Diokno says BSP able to balance capping inflation, promoting growth
MANILA, Philippines—The record amount of liquidity injected by the Bangko Sentral ng Pilipinas (BSP) into the local economy in response to the pandemic has neither caused the current spike in inflation nor instability in the financial system, the BSP said on Thursday (Feb. 18).
At an online press briefing, BSP Governor Bejamin Diokno said the agency has so far carefully striven to preserve a balance between providing non-inflationary monetary policy support to the economy and ensuring the continued soundness of the banking system.
“At this juncture, the BSP believes that we are not experiencing a trade-off between accommodative monetary policy and financial stability,” he said.
“This is based on three factors,” the central bank chief explained.
“First, the uptick in inflation in January 2021 is attributed primarily to transitory supply-side pressures,” Diokno said. “Second, BSP measures are aimed at ensuring economic recovery and limiting the pandemic’s potential scarring effects in the long run,” he said. “Third, there is no evidence of increased risk-taking by financial institutions at this time,.”
Diokno noted that the current inflation environment, although elevated, continues to allow the BSP to maintain its accommodative monetary policy stance.
Central bank planners see the recent inflation uptrend as largely “transitionary”, reflecting the impact of base effects, weather-related disturbances and the African swine fever outbreak on a narrow range of food items, as well as higher global oil prices.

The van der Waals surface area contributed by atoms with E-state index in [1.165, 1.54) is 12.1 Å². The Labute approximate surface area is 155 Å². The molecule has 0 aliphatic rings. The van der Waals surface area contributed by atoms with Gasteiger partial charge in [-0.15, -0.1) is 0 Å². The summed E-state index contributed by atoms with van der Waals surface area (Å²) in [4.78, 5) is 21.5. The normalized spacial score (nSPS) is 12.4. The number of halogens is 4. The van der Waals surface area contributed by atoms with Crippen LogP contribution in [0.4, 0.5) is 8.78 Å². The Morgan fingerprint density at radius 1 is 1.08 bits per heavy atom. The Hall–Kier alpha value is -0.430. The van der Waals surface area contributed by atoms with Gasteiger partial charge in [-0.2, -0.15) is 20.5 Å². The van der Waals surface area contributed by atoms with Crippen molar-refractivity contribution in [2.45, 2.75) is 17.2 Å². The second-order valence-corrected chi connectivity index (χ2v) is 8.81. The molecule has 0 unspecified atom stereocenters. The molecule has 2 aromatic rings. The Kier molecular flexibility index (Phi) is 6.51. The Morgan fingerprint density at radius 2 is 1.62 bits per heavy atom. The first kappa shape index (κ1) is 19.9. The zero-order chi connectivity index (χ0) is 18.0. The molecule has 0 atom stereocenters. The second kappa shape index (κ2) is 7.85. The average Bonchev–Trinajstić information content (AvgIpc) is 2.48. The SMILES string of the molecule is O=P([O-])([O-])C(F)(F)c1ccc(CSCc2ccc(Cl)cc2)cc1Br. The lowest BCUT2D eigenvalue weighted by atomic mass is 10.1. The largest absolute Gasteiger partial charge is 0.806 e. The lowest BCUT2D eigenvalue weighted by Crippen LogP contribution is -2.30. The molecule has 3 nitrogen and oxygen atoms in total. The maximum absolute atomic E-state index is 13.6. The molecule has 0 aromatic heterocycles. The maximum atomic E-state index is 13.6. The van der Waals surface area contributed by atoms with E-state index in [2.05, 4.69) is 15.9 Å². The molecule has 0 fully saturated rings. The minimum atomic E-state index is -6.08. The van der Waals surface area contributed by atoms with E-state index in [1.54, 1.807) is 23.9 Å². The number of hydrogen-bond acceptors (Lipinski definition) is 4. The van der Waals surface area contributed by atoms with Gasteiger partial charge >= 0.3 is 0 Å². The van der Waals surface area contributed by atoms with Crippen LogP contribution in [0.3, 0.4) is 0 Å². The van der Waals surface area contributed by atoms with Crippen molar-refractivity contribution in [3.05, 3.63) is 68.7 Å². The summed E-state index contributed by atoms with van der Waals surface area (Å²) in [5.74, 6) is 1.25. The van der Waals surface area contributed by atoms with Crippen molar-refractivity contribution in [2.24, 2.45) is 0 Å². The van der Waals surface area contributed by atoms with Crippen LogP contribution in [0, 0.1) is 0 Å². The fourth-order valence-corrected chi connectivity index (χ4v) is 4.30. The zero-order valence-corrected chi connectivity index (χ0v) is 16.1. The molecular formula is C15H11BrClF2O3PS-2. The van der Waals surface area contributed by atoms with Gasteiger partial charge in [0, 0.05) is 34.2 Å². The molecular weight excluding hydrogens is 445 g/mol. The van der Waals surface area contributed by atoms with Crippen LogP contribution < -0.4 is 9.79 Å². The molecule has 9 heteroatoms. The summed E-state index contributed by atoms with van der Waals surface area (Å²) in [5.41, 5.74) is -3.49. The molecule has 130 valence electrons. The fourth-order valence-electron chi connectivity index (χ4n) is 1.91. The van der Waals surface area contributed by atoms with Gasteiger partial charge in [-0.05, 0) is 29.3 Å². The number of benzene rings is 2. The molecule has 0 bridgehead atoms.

With demand pressures remaining largely subdued, and with inflation expectations holding firm within the 2-4 percent target band, the BSP has scope to maintain monetary policy support to the economy to strengthen overall demand and shore up market confidence, Diokno noted.
At the same time, with ample liquidity in the financial system, the BSP observed that banks have remained prudent, as concerns over asset quality, profitability, and the broader economic outlook have resulted in tighter credit standards.
Given the continuing monetary and fiscal policy interventions, however, the BSP expects credit activity to gradually improve in the coming months, especially as the mass vaccination program in the country gets underway.
In the meantime, regulatory relief measures remain in place should financial institutions need recourse from adverse conditions, even as the BSP continued to be on the lookout for potential threats to the overall health of the financial system.
“The BSP shall remain vigilant to help ensure that its policy responses will neither lead to excessive inflation nor result in threats to financial stability,” Diokno said.
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